How to improve diagnosis and treatment of allergy

January 26, 2016

If you think more allergy patients are landing in your chair every year, you’re absolutely correct. The prevalence of allergy is rising worldwide to near epidemic proportions and carries a significant burden for both the individual patient as well as healthcare systems globally.

If you think more allergy patients are landing in your chair every year, you’re absolutely correct. The prevalence of allergy is rising worldwide to near epidemic proportions and carries a significant burden for both the individual patient as well as healthcare systems globally.

Astoundingly in 2012, over 17 million adults and 6.6 million children in the United States were diagnosed with allergic rhinitis, and 11.1 million medical examinations were performed resulting in a primary diagnosis of allergic rhinitis (AR).1

Ocular manifestations of allergy-like conjunctivitis are among the comorbidities of AR, and the prevalence of ocular allergy is increasing. The World Allergy Organization (WAO) reports that allergic conjunctivitis carries with same “clinical gravity as allergic asthma and allergic rhinitis.”2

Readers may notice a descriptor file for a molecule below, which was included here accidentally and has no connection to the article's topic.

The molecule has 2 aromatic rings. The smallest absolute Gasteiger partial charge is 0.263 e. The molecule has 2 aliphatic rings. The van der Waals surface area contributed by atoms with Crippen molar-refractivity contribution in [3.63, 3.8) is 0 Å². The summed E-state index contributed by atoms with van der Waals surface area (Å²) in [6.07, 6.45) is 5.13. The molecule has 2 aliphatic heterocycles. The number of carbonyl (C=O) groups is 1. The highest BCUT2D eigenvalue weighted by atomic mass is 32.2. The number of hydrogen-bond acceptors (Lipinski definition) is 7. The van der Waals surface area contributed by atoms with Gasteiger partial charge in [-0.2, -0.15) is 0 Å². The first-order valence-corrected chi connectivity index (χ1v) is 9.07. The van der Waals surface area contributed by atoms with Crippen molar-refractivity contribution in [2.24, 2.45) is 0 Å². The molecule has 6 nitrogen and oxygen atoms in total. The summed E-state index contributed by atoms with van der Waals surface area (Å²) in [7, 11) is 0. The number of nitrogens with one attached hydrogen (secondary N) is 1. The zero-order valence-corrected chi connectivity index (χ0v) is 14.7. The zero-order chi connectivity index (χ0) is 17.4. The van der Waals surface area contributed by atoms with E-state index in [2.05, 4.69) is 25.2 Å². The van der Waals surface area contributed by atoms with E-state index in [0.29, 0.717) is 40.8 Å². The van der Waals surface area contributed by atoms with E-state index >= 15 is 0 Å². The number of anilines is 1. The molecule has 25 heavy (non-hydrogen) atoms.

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In spite of the overwhelming statistics, allergy often goes undiagnosed and untreated. Many physicians and patients consider the condition to be more of an annoyance and aggravation than a chronic and potentially progressive, and in some cases, life-threatening disease. However, “it’s just my allergies acting up” affects the patient’s ability to live, work, and play, and costs just under $8 billion annually in the United States.3

Unfortunately, doctors are falling short. They often fail to properly diagnose and educate patients on the allergic conditions, but perhaps the greatest shortfall is they assume their patients are satisfied with the care and treatment they have been given.